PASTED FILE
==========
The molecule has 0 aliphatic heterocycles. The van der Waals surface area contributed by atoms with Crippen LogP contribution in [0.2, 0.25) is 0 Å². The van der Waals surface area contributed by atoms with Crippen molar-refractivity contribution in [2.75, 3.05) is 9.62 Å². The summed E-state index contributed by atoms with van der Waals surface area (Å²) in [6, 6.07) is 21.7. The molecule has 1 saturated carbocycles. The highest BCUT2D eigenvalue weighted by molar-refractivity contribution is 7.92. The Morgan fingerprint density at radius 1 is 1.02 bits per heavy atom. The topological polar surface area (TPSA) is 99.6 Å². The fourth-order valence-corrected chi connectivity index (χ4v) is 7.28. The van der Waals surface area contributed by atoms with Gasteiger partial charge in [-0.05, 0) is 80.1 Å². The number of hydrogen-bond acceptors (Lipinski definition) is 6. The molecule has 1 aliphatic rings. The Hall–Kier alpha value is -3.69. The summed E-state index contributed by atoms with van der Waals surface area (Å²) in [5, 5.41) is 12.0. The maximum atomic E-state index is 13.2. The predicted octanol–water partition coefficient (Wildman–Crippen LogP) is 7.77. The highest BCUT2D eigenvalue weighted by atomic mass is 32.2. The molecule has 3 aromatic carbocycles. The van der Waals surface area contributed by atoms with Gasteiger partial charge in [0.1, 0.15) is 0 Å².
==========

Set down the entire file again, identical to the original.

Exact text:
The molecule has 0 aliphatic heterocycles. The van der Waals surface area contributed by atoms with Crippen LogP contribution in [0.2, 0.25) is 0 Å². The van der Waals surface area contributed by atoms with Crippen molar-refractivity contribution in [2.75, 3.05) is 9.62 Å². The summed E-state index contributed by atoms with van der Waals surface area (Å²) in [6, 6.07) is 21.7. The molecule has 1 saturated carbocycles. The highest BCUT2D eigenvalue weighted by molar-refractivity contribution is 7.92. The Morgan fingerprint density at radius 1 is 1.02 bits per heavy atom. The topological polar surface area (TPSA) is 99.6 Å². The fourth-order valence-corrected chi connectivity index (χ4v) is 7.28. The van der Waals surface area contributed by atoms with Gasteiger partial charge in [-0.05, 0) is 80.1 Å². The number of hydrogen-bond acceptors (Lipinski definition) is 6. The molecule has 1 aliphatic rings. The Hall–Kier alpha value is -3.69. The summed E-state index contributed by atoms with van der Waals surface area (Å²) in [5, 5.41) is 12.0. The maximum atomic E-state index is 13.2. The predicted octanol–water partition coefficient (Wildman–Crippen LogP) is 7.77. The highest BCUT2D eigenvalue weighted by atomic mass is 32.2. The molecule has 3 aromatic carbocycles. The van der Waals surface area contributed by atoms with Gasteiger partial charge in [0.1, 0.15) is 0 Å².